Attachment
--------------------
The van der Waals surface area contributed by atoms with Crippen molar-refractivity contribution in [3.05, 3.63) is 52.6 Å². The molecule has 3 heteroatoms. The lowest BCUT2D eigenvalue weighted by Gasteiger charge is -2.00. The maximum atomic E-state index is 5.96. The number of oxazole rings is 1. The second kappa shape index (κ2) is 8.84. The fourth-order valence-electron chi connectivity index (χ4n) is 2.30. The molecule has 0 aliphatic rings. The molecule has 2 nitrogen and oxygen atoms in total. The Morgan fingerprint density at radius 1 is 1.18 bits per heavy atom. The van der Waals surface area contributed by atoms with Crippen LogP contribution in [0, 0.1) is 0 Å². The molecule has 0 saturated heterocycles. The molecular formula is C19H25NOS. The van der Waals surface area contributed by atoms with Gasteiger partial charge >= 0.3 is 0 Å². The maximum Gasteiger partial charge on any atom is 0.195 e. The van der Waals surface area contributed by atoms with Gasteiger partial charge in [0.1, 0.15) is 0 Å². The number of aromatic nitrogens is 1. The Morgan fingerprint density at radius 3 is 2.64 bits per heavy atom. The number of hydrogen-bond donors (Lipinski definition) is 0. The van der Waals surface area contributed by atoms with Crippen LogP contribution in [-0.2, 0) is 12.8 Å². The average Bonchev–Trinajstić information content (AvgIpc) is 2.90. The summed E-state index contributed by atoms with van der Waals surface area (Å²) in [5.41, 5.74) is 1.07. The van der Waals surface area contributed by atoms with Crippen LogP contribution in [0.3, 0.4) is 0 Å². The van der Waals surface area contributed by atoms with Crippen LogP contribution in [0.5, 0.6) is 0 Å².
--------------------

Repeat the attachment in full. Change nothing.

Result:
The van der Waals surface area contributed by atoms with Crippen molar-refractivity contribution in [3.05, 3.63) is 52.6 Å². The molecule has 3 heteroatoms. The lowest BCUT2D eigenvalue weighted by Gasteiger charge is -2.00. The maximum atomic E-state index is 5.96. The number of oxazole rings is 1. The second kappa shape index (κ2) is 8.84. The fourth-order valence-electron chi connectivity index (χ4n) is 2.30. The molecule has 0 aliphatic rings. The molecule has 2 nitrogen and oxygen atoms in total. The Morgan fingerprint density at radius 1 is 1.18 bits per heavy atom. The van der Waals surface area contributed by atoms with Crippen LogP contribution in [0, 0.1) is 0 Å². The molecule has 0 saturated heterocycles. The molecular formula is C19H25NOS. The van der Waals surface area contributed by atoms with Gasteiger partial charge >= 0.3 is 0 Å². The maximum Gasteiger partial charge on any atom is 0.195 e. The van der Waals surface area contributed by atoms with Gasteiger partial charge in [0.1, 0.15) is 0 Å². The number of aromatic nitrogens is 1. The Morgan fingerprint density at radius 3 is 2.64 bits per heavy atom. The number of hydrogen-bond donors (Lipinski definition) is 0. The van der Waals surface area contributed by atoms with Crippen LogP contribution in [-0.2, 0) is 12.8 Å². The average Bonchev–Trinajstić information content (AvgIpc) is 2.90. The summed E-state index contributed by atoms with van der Waals surface area (Å²) in [5.41, 5.74) is 1.07. The van der Waals surface area contributed by atoms with Crippen LogP contribution in [0.3, 0.4) is 0 Å². The van der Waals surface area contributed by atoms with Crippen LogP contribution in [0.5, 0.6) is 0 Å².